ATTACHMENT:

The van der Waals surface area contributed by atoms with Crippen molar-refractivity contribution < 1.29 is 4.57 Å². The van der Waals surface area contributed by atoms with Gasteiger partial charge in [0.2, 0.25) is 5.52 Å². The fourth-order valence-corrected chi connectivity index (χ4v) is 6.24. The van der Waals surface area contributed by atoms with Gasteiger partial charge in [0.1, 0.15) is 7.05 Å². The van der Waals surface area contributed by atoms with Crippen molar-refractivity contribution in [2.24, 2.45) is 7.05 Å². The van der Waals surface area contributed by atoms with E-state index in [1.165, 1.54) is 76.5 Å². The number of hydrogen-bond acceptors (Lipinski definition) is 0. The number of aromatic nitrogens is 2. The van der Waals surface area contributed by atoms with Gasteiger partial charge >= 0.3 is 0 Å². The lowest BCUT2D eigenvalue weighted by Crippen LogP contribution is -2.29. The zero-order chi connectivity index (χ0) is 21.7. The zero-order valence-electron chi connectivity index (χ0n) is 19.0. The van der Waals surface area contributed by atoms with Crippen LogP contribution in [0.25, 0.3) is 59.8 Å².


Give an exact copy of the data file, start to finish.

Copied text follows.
The van der Waals surface area contributed by atoms with Crippen molar-refractivity contribution < 1.29 is 4.57 Å². The van der Waals surface area contributed by atoms with Gasteiger partial charge in [0.2, 0.25) is 5.52 Å². The fourth-order valence-corrected chi connectivity index (χ4v) is 6.24. The van der Waals surface area contributed by atoms with Gasteiger partial charge in [0.1, 0.15) is 7.05 Å². The van der Waals surface area contributed by atoms with Crippen molar-refractivity contribution in [2.24, 2.45) is 7.05 Å². The van der Waals surface area contributed by atoms with E-state index in [1.165, 1.54) is 76.5 Å². The number of hydrogen-bond acceptors (Lipinski definition) is 0. The number of aromatic nitrogens is 2. The van der Waals surface area contributed by atoms with Gasteiger partial charge >= 0.3 is 0 Å². The lowest BCUT2D eigenvalue weighted by Crippen LogP contribution is -2.29. The zero-order chi connectivity index (χ0) is 21.7. The zero-order valence-electron chi connectivity index (χ0n) is 19.0. The van der Waals surface area contributed by atoms with Crippen LogP contribution in [0.25, 0.3) is 59.8 Å².